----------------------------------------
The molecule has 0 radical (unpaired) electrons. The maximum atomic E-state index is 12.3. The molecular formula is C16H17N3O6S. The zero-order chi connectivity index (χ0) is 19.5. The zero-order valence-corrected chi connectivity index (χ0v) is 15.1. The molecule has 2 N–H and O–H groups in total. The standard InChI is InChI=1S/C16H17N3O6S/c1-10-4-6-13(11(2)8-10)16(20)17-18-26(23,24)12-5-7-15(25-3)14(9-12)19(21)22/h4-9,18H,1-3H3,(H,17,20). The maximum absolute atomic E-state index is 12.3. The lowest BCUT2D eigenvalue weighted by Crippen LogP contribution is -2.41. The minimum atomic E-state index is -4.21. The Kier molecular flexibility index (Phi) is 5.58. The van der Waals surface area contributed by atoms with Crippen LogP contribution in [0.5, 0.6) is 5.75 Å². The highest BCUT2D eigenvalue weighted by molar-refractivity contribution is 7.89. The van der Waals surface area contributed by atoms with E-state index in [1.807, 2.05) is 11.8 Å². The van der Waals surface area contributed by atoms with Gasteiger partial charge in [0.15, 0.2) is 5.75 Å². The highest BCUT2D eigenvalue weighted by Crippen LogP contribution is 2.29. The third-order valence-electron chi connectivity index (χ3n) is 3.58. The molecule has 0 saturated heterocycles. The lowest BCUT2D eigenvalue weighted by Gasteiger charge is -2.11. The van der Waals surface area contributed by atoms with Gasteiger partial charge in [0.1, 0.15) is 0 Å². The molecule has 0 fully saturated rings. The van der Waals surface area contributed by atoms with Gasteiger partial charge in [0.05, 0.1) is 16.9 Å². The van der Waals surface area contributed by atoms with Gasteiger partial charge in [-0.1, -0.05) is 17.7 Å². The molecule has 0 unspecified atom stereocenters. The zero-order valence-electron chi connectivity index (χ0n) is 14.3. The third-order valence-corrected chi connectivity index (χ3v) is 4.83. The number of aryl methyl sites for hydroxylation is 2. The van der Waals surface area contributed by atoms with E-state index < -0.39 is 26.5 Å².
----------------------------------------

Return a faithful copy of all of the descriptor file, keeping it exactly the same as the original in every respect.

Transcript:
The molecule has 0 radical (unpaired) electrons. The maximum atomic E-state index is 12.3. The molecular formula is C16H17N3O6S. The zero-order chi connectivity index (χ0) is 19.5. The zero-order valence-corrected chi connectivity index (χ0v) is 15.1. The molecule has 2 N–H and O–H groups in total. The standard InChI is InChI=1S/C16H17N3O6S/c1-10-4-6-13(11(2)8-10)16(20)17-18-26(23,24)12-5-7-15(25-3)14(9-12)19(21)22/h4-9,18H,1-3H3,(H,17,20). The maximum absolute atomic E-state index is 12.3. The lowest BCUT2D eigenvalue weighted by Crippen LogP contribution is -2.41. The minimum atomic E-state index is -4.21. The Kier molecular flexibility index (Phi) is 5.58. The van der Waals surface area contributed by atoms with Crippen LogP contribution in [0.5, 0.6) is 5.75 Å². The highest BCUT2D eigenvalue weighted by molar-refractivity contribution is 7.89. The van der Waals surface area contributed by atoms with E-state index in [1.807, 2.05) is 11.8 Å². The van der Waals surface area contributed by atoms with Gasteiger partial charge in [0.15, 0.2) is 5.75 Å². The highest BCUT2D eigenvalue weighted by Crippen LogP contribution is 2.29. The third-order valence-electron chi connectivity index (χ3n) is 3.58. The molecule has 0 saturated heterocycles. The lowest BCUT2D eigenvalue weighted by Gasteiger charge is -2.11. The van der Waals surface area contributed by atoms with Gasteiger partial charge in [0.1, 0.15) is 0 Å². The molecule has 0 fully saturated rings. The van der Waals surface area contributed by atoms with Gasteiger partial charge in [0.05, 0.1) is 16.9 Å². The van der Waals surface area contributed by atoms with Gasteiger partial charge in [-0.1, -0.05) is 17.7 Å². The molecule has 0 unspecified atom stereocenters. The zero-order valence-electron chi connectivity index (χ0n) is 14.3. The third-order valence-corrected chi connectivity index (χ3v) is 4.83. The number of aryl methyl sites for hydroxylation is 2. The van der Waals surface area contributed by atoms with E-state index < -0.39 is 26.5 Å².